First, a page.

Groups Fault Boston Police For Surveillance
After reviewing hundreds of public police records the ACLU and the National Lawyers Guild obtained with a court order, the ACLU says it sees a pattern of police spying on lawful activities.
BPD says it does not gather information on First Amendment-protected groups and events.
Boston ‘Fusion Center’
The Boston Regional Intelligence Center is one of more than 40 so-called “fusion centers” around the country that were set up after the Sept. 11, 2001, terrorist attacks to share intelligence among federal, state and local law enforcement agencies.
The documents released to the ACLU show that the center has conducted extensive surveillance and investigations of lawful political activities. Members of the Boston Police Department are tracking the internal workings of political groups, interrogating peaceful activists, and filming demonstrations, such as an Occupy Boston protest from last year. In it, Occupy activists chant as the police video slowly pans the faces of those demonstrating.
The materials were released to the ACLU and the National Lawyers Guild after the groups sued for records relating to expanded police intelligence operations. Massachusetts ACLU Director Carol Rose says they show a disturbing pattern of labeling peaceful groups as extremists.
“Acts that have no criminal nexus whatsoever, talking about who should be a speaker at a church panel, for example, are listed under headings of criminal acts with labels like extremists, domestic terrorist threat, homeland security threat,” Rose said. “But all the activities detailed in the reports themselves are purely protected free speech.”
United for Justice with Peace and Stop the Wars Coalition are among those labeled extremist. So is the group Veterans for Peace. Its coordinator, Pat Scanlon, calls that outrageous.
“I take exception to that in the sense that I think groups like the Ku Klux Klan or skinheads may be considered as extremist groups,” Scanlon said. “We have not been or will not ever be involved in criminal activity. All of our activities are based on promoting peace and civil liberties.”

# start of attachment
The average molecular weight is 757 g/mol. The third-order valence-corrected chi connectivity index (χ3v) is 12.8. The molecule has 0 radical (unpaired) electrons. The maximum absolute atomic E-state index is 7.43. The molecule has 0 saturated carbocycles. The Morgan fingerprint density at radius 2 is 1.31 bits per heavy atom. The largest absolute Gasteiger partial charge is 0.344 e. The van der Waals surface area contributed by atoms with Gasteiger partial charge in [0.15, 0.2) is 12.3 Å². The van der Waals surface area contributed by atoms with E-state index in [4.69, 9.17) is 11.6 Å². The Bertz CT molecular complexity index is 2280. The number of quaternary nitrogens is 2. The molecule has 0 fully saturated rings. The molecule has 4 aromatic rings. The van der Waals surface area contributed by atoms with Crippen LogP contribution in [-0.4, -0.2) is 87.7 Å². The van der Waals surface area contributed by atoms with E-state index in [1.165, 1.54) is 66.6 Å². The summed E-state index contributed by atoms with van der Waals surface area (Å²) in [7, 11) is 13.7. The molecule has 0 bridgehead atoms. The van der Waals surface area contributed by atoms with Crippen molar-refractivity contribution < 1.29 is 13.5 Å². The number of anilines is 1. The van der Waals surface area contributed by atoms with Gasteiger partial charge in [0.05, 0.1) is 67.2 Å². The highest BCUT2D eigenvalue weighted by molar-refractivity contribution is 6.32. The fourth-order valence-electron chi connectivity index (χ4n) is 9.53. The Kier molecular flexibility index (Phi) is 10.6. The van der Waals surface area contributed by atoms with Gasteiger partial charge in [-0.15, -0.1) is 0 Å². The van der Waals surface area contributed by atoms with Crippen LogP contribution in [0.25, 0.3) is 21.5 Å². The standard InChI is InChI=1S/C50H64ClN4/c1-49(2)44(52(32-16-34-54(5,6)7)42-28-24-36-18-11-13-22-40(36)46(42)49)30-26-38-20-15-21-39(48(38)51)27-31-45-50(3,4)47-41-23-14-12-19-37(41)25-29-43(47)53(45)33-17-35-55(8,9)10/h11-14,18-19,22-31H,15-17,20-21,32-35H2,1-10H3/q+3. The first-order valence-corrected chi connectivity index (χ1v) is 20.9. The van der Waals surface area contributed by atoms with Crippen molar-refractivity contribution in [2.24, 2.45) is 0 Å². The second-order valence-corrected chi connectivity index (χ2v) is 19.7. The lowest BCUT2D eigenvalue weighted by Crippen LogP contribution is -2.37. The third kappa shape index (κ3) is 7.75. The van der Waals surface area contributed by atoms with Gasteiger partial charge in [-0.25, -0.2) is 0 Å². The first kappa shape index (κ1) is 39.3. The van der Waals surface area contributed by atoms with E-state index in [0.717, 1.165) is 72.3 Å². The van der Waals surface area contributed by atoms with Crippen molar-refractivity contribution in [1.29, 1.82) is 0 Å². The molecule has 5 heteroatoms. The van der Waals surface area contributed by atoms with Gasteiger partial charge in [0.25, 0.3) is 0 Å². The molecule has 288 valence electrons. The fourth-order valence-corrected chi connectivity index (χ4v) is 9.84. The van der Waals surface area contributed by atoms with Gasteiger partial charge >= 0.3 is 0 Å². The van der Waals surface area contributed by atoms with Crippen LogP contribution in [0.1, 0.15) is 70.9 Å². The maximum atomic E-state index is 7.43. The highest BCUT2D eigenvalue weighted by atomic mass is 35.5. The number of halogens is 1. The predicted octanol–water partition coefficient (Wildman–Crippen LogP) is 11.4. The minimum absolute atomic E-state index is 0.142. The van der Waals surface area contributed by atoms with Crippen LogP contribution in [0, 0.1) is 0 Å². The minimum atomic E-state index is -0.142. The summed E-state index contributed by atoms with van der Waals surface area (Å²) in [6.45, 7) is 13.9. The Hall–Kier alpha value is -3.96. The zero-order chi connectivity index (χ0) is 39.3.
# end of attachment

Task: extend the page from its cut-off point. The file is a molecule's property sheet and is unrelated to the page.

The Boston fusion center’s guidelines say it should investigate crimes rather than speech. And it’s supposed to be destroying interim reports within 90 days if there is no criminal activity.
But as part of the lawsuit, police turned over documents from as far back as 2007. And they show local officers are passing this information on to federal law enforcement. This concerns Urzula Mansy-Latos, of the National Lawyers Guild.
“We don’t know exactly who has access to the documents and how long they are kept and what they do with it,” Mansy-Latos said. “For us everything that we’ve seen is very, very problematic and deeply troubling.”
Boston Police say the fusion center does not maintain continued surveillance or documentation on peace protest groups. It says they do not monitor events without specific information on suspected criminal activity. The older reports, police say, were kept in their system by mistake because of a software glitch.
Earlier this month a congressional report said the fusion centers are “forwarding intelligence of uneven quality” that sometimes is “endangering citizens’ civil liberties and Privacy Act protections.” And, the report adds, more often than not, the activities under surveillance are unrelated to terrorism.
‘They Are At Every Single One Of Our Protests’
“Oh, they are at every single one of our protests,” said longtime activist Susan Barney, of Arlington, who says she sees police working for the fusion center filming peaceful demonstrations about foreclosures, CORI reform and immigration rights. She says the government is trying to stifle dissent and target anyone who is speaking out. It makes her skeptical of the nation’s war on terror.
“The question of how the government defines terrorists and who the government is putting that label on is a question that needs to be at the forefront of our minds,” Barney said*.
The ACLU is asking the Boston Police Department to stop the surveillance and to create an independent public auditing system. BPD says they already have systems in place to protect the privacy of individuals and groups.
Correction: An earlier version of this post mis-transcribed Barney’s quotation. She referenced “how the government defines terrorists,” not “how the government finds terrorists.”